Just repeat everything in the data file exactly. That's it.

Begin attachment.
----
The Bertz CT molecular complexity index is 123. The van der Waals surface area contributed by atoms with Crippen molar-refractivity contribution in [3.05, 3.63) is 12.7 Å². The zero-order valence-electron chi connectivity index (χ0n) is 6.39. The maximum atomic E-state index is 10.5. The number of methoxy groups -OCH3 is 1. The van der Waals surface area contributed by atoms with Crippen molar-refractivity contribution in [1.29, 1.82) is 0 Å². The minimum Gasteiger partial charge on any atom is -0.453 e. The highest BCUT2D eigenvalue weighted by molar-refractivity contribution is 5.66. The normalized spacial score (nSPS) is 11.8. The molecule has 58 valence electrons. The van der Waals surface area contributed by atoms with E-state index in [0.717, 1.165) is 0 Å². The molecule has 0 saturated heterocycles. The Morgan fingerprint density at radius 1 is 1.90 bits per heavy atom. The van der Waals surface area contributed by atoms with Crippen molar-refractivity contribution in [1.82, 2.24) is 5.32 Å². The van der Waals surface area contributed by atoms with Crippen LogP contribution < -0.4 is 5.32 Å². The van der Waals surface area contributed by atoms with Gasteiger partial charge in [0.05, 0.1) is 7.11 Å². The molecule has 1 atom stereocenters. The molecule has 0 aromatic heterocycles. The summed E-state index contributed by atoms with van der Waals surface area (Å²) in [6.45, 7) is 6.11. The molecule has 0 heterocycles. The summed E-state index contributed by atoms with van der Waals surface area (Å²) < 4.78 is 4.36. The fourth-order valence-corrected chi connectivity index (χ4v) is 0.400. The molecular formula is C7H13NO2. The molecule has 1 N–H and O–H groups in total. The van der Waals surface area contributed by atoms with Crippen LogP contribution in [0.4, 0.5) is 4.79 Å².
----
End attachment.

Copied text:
The Bertz CT molecular complexity index is 123. The van der Waals surface area contributed by atoms with Crippen molar-refractivity contribution in [3.05, 3.63) is 12.7 Å². The zero-order valence-electron chi connectivity index (χ0n) is 6.39. The maximum atomic E-state index is 10.5. The number of methoxy groups -OCH3 is 1. The van der Waals surface area contributed by atoms with Crippen molar-refractivity contribution in [1.29, 1.82) is 0 Å². The minimum Gasteiger partial charge on any atom is -0.453 e. The highest BCUT2D eigenvalue weighted by molar-refractivity contribution is 5.66. The normalized spacial score (nSPS) is 11.8. The molecule has 58 valence electrons. The van der Waals surface area contributed by atoms with E-state index in [0.717, 1.165) is 0 Å². The molecule has 0 saturated heterocycles. The Morgan fingerprint density at radius 1 is 1.90 bits per heavy atom. The van der Waals surface area contributed by atoms with Crippen molar-refractivity contribution in [1.82, 2.24) is 5.32 Å². The van der Waals surface area contributed by atoms with Crippen LogP contribution < -0.4 is 5.32 Å². The van der Waals surface area contributed by atoms with Gasteiger partial charge in [0.05, 0.1) is 7.11 Å². The molecule has 1 atom stereocenters. The molecule has 0 aromatic heterocycles. The summed E-state index contributed by atoms with van der Waals surface area (Å²) in [6.45, 7) is 6.11. The molecule has 0 heterocycles. The summed E-state index contributed by atoms with van der Waals surface area (Å²) < 4.78 is 4.36. The fourth-order valence-corrected chi connectivity index (χ4v) is 0.400. The molecular formula is C7H13NO2. The molecule has 1 N–H and O–H groups in total. The van der Waals surface area contributed by atoms with Crippen LogP contribution in [0.4, 0.5) is 4.79 Å².